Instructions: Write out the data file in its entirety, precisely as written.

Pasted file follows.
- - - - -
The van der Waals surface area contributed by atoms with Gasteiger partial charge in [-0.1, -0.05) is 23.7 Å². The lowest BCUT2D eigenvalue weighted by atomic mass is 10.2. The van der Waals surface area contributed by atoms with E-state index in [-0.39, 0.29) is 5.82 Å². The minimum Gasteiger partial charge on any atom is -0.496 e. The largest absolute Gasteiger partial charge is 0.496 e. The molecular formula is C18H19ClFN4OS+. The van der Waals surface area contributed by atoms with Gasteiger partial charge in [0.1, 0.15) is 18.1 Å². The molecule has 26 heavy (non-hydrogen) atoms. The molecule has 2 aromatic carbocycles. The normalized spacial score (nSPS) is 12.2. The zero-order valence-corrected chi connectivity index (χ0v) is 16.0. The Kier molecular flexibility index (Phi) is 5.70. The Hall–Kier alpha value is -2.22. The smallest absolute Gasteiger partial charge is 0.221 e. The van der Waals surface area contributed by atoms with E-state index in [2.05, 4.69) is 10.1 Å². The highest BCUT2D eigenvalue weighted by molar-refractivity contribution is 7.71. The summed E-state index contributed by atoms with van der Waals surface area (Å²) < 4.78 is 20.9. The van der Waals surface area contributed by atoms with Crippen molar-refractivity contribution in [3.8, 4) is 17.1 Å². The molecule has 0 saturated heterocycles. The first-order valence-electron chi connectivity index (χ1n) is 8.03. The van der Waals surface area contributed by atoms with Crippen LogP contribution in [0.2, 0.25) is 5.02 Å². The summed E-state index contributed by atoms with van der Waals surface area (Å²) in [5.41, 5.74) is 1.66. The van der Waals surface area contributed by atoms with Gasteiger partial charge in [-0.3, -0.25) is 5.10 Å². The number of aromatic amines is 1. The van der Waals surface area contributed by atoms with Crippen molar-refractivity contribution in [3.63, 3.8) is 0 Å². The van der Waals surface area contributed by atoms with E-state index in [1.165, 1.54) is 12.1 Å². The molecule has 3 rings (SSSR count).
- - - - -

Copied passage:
The van der Waals surface area contributed by atoms with Gasteiger partial charge in [-0.1, -0.05) is 23.7 Å². The lowest BCUT2D eigenvalue weighted by atomic mass is 10.2. The van der Waals surface area contributed by atoms with E-state index in [-0.39, 0.29) is 5.82 Å². The minimum Gasteiger partial charge on any atom is -0.496 e. The largest absolute Gasteiger partial charge is 0.496 e. The molecular formula is C18H19ClFN4OS+. The van der Waals surface area contributed by atoms with Gasteiger partial charge in [0.1, 0.15) is 18.1 Å². The molecule has 26 heavy (non-hydrogen) atoms. The molecule has 2 aromatic carbocycles. The normalized spacial score (nSPS) is 12.2. The zero-order valence-corrected chi connectivity index (χ0v) is 16.0. The Kier molecular flexibility index (Phi) is 5.70. The Hall–Kier alpha value is -2.22. The smallest absolute Gasteiger partial charge is 0.221 e. The van der Waals surface area contributed by atoms with E-state index in [2.05, 4.69) is 10.1 Å². The highest BCUT2D eigenvalue weighted by molar-refractivity contribution is 7.71. The summed E-state index contributed by atoms with van der Waals surface area (Å²) < 4.78 is 20.9. The van der Waals surface area contributed by atoms with Crippen molar-refractivity contribution in [3.8, 4) is 17.1 Å². The molecule has 0 saturated heterocycles. The first-order valence-electron chi connectivity index (χ1n) is 8.03. The van der Waals surface area contributed by atoms with Crippen LogP contribution in [0.2, 0.25) is 5.02 Å². The summed E-state index contributed by atoms with van der Waals surface area (Å²) in [5.41, 5.74) is 1.66. The van der Waals surface area contributed by atoms with Gasteiger partial charge in [-0.3, -0.25) is 5.10 Å². The number of aromatic amines is 1. The van der Waals surface area contributed by atoms with Crippen molar-refractivity contribution in [3.63, 3.8) is 0 Å². The van der Waals surface area contributed by atoms with E-state index in [1.165, 1.54) is 12.1 Å². The molecule has 3 rings (SSSR count).